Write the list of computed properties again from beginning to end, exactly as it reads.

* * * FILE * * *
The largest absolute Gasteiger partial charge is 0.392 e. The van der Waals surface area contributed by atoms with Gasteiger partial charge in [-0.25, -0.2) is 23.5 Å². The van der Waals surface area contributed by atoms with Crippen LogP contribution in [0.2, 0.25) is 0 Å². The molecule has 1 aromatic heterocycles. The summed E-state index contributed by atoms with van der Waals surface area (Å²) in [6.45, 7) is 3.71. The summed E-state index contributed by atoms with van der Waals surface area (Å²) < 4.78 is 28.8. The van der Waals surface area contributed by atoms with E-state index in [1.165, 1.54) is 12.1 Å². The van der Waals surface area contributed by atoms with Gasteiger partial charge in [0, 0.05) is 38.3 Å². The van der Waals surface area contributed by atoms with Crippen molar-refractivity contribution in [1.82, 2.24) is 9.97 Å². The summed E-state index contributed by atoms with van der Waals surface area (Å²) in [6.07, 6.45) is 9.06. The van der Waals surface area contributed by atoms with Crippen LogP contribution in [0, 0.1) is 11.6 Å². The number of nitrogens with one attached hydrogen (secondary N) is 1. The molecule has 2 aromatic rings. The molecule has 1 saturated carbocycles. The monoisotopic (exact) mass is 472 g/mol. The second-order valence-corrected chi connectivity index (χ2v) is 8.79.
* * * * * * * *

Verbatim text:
The largest absolute Gasteiger partial charge is 0.392 e. The van der Waals surface area contributed by atoms with Gasteiger partial charge in [-0.25, -0.2) is 23.5 Å². The van der Waals surface area contributed by atoms with Crippen LogP contribution in [0.2, 0.25) is 0 Å². The molecule has 1 aromatic heterocycles. The summed E-state index contributed by atoms with van der Waals surface area (Å²) in [6.45, 7) is 3.71. The summed E-state index contributed by atoms with van der Waals surface area (Å²) < 4.78 is 28.8. The van der Waals surface area contributed by atoms with E-state index in [1.165, 1.54) is 12.1 Å². The van der Waals surface area contributed by atoms with Gasteiger partial charge in [0, 0.05) is 38.3 Å². The van der Waals surface area contributed by atoms with Crippen molar-refractivity contribution in [1.82, 2.24) is 9.97 Å². The summed E-state index contributed by atoms with van der Waals surface area (Å²) in [6.07, 6.45) is 9.06. The van der Waals surface area contributed by atoms with Crippen LogP contribution in [0, 0.1) is 11.6 Å². The number of nitrogens with one attached hydrogen (secondary N) is 1. The molecule has 2 aromatic rings. The molecule has 1 saturated carbocycles. The monoisotopic (exact) mass is 472 g/mol. The second-order valence-corrected chi connectivity index (χ2v) is 8.79.